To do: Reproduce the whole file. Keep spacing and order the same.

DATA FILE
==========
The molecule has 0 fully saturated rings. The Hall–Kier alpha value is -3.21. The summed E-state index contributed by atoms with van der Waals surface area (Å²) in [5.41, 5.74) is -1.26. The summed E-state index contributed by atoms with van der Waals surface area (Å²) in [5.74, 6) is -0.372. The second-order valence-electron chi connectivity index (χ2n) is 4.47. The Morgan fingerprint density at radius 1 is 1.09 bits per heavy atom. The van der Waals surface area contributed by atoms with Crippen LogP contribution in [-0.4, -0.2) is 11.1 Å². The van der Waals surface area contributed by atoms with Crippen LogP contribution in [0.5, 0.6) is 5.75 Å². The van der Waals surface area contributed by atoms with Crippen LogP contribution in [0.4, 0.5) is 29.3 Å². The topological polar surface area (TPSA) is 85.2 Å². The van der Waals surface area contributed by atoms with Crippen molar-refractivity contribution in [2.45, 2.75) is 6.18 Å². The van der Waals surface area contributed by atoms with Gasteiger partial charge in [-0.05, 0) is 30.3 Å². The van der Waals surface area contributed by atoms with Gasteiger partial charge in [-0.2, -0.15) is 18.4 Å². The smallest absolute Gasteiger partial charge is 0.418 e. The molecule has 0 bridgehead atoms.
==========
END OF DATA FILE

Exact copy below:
The molecule has 0 fully saturated rings. The Hall–Kier alpha value is -3.21. The summed E-state index contributed by atoms with van der Waals surface area (Å²) in [5.41, 5.74) is -1.26. The summed E-state index contributed by atoms with van der Waals surface area (Å²) in [5.74, 6) is -0.372. The second-order valence-electron chi connectivity index (χ2n) is 4.47. The Morgan fingerprint density at radius 1 is 1.09 bits per heavy atom. The van der Waals surface area contributed by atoms with Crippen LogP contribution in [-0.4, -0.2) is 11.1 Å². The van der Waals surface area contributed by atoms with Crippen LogP contribution in [0.5, 0.6) is 5.75 Å². The van der Waals surface area contributed by atoms with Crippen LogP contribution in [0.4, 0.5) is 29.3 Å². The topological polar surface area (TPSA) is 85.2 Å². The van der Waals surface area contributed by atoms with Crippen molar-refractivity contribution in [2.45, 2.75) is 6.18 Å². The van der Waals surface area contributed by atoms with Gasteiger partial charge in [-0.05, 0) is 30.3 Å². The van der Waals surface area contributed by atoms with Gasteiger partial charge in [-0.2, -0.15) is 18.4 Å². The smallest absolute Gasteiger partial charge is 0.418 e. The molecule has 0 bridgehead atoms.